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Comic Books, Film
Brave, the long-awaited 13th feature film from Disney/Pixar, centers on the heroic journey of the fiery Merida, a skilled warrior princess living in the Scottish Highlands whose freedom is threatened by an age-old custom. Determined to change her fate by any means necessary, she unwittingly unleashes a curse that will destroy both her kingdom and her family unless she’s strong enough and resourceful enough to undo the damage.
In terms of tone and structure, Brave has more in common with the works of Hayao Miyazaki than that of Pixar’s parent company. Audiences raised on Disney fairy tales will not be expecting the grim (Grimm?) direction the film takes in the second act and may ultimately reject it for deviating from the obligatory romantic comedy formula. There is no charming prince to rescue Merida, but that doesn’t mean Brave isn’t a love story. At its heart, Brave is about the complicated relationship that exists between mothers and daughters, particularly that dark period during adolescence when both parent and child feel they’re living with a creature they no longer recognize.
For all her pluck and spirit, Merida is also selfish, headstrong and unrepentant. Desperate to escape a marriage ordained by longstanding tradition, the young princess commits an act so thoughtless it might be unforgivable if she were voiced by any actress other than Kelly Macdonald (Boardwalk Empire, Trainspotting), whose honest, lyrical interpretation tempers Merida’s tantrums and keeps her engaging and likeable, even when she’s flat-out refusing to accept responsibility for her hasty actions.
Emma Thompson (Sense and Sensibility, Men in Black III) is the picture of refined nobility as Merida’s mother, the elegant Queen Elinor. Torn between her own traditional values and the growing alarm that her daughter is much more a warrior than a dutiful princess, Thompson gives Brave its emotional center. It’s the contentious relationship between Elinor and Merida that sets the plot in motion, and watching these characters fall apart and then find their way back together is every bit as sob-inducing as that memorable opening sequence in Up.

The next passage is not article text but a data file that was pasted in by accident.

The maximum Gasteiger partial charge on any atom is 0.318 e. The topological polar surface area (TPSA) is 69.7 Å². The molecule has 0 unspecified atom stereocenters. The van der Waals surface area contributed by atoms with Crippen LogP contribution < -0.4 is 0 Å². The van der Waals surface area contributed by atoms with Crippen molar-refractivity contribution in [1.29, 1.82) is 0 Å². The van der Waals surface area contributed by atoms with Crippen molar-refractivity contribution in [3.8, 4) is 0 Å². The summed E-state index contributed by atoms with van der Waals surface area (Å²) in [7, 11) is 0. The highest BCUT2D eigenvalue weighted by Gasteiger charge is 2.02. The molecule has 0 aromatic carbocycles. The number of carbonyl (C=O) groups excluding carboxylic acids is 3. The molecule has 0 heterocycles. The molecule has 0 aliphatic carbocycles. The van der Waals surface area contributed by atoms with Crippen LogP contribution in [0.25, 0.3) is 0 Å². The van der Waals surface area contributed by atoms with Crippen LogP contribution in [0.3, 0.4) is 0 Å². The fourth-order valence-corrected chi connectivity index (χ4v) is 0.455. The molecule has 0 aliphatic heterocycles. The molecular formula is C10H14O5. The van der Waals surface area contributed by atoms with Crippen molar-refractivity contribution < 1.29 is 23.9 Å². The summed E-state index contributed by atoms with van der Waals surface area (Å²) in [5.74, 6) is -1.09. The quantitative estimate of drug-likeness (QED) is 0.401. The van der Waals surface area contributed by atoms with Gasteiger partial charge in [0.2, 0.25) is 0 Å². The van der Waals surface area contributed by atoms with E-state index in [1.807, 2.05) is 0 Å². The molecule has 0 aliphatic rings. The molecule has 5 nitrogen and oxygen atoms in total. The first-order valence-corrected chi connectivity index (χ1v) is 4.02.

Not to be outdone, Merida’s warrior-king father, voiced by the terrific Billy Connolly (Mrs. Brown), her mischievous triplet brothers, and the warring clan leaders voiced by Craig Ferguson (The Late, Late Show with Craig Ferguson) and Robbie Coltrane (Harry Potter), provide the outlet for Pixar’s signature sense of humor.
The studio’s meticulous devotion to detail is also evident throughout, from Merida’s impossible tumble of tangled red curls to the mysterious will-o’-the wisp spirits to the lush beauty of the Scottish Highlands realized in breathtaking greens and golds. Everything featured onscreen has a purpose and furthers the story. When Merida chances upon the cottage of a witch masquerading as a woodcarver, every creation in the busy workshop looks like it has an intricate backstory and could probably star in the next Toy Story film.
The score, composed by Patrick Doyle (Harry Potter and the Goblet of Fire), celebrates the film’s location with the use of traditional Celtic instruments and two beautiful original songs performed by Gaelic singer Julie Fowlis. British musician Birdy lends her voice to the rousing “Learn Me Right” with the help of folk rock band Mumford & Sons.
With its 13th theatrical release, Pixar has created a story that will challenge audiences to accept and eventually love an endearingly flawed Disney Princess. Brave isn’t the film most will be expecting, but kudos to Pixar for being courageous enough to trust that its audience will embrace a grown-up tale about growing up.
Brave opens Friday nationwide.